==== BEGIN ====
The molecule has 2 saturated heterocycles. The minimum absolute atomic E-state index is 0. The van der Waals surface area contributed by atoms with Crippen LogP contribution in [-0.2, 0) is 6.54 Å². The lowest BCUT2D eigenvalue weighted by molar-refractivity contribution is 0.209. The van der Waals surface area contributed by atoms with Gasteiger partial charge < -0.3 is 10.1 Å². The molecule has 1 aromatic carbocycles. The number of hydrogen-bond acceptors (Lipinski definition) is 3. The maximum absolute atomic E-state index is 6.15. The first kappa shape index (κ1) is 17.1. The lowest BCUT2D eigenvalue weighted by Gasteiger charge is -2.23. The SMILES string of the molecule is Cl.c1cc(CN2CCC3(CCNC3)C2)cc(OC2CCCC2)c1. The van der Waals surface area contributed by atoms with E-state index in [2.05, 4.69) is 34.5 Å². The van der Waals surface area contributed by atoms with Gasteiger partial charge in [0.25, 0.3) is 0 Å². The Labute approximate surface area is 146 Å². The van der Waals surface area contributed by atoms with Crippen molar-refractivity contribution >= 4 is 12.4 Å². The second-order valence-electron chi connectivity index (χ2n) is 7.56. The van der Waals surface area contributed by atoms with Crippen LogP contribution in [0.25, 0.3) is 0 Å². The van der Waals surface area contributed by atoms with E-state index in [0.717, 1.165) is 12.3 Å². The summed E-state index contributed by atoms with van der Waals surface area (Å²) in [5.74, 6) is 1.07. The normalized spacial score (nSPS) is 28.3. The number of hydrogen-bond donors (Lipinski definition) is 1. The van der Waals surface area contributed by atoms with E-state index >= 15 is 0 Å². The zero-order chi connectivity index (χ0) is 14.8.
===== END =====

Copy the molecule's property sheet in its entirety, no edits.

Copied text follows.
The molecule has 2 saturated heterocycles. The minimum absolute atomic E-state index is 0. The van der Waals surface area contributed by atoms with Crippen LogP contribution in [-0.2, 0) is 6.54 Å². The lowest BCUT2D eigenvalue weighted by molar-refractivity contribution is 0.209. The van der Waals surface area contributed by atoms with Gasteiger partial charge < -0.3 is 10.1 Å². The molecule has 1 aromatic carbocycles. The number of hydrogen-bond acceptors (Lipinski definition) is 3. The maximum absolute atomic E-state index is 6.15. The first kappa shape index (κ1) is 17.1. The lowest BCUT2D eigenvalue weighted by Gasteiger charge is -2.23. The SMILES string of the molecule is Cl.c1cc(CN2CCC3(CCNC3)C2)cc(OC2CCCC2)c1. The van der Waals surface area contributed by atoms with E-state index in [2.05, 4.69) is 34.5 Å². The van der Waals surface area contributed by atoms with Gasteiger partial charge in [0.25, 0.3) is 0 Å². The Labute approximate surface area is 146 Å². The van der Waals surface area contributed by atoms with Crippen molar-refractivity contribution >= 4 is 12.4 Å². The second-order valence-electron chi connectivity index (χ2n) is 7.56. The van der Waals surface area contributed by atoms with Crippen LogP contribution in [0.25, 0.3) is 0 Å². The van der Waals surface area contributed by atoms with E-state index in [0.717, 1.165) is 12.3 Å². The summed E-state index contributed by atoms with van der Waals surface area (Å²) in [5.74, 6) is 1.07. The normalized spacial score (nSPS) is 28.3. The number of hydrogen-bond donors (Lipinski definition) is 1. The van der Waals surface area contributed by atoms with E-state index >= 15 is 0 Å². The zero-order chi connectivity index (χ0) is 14.8.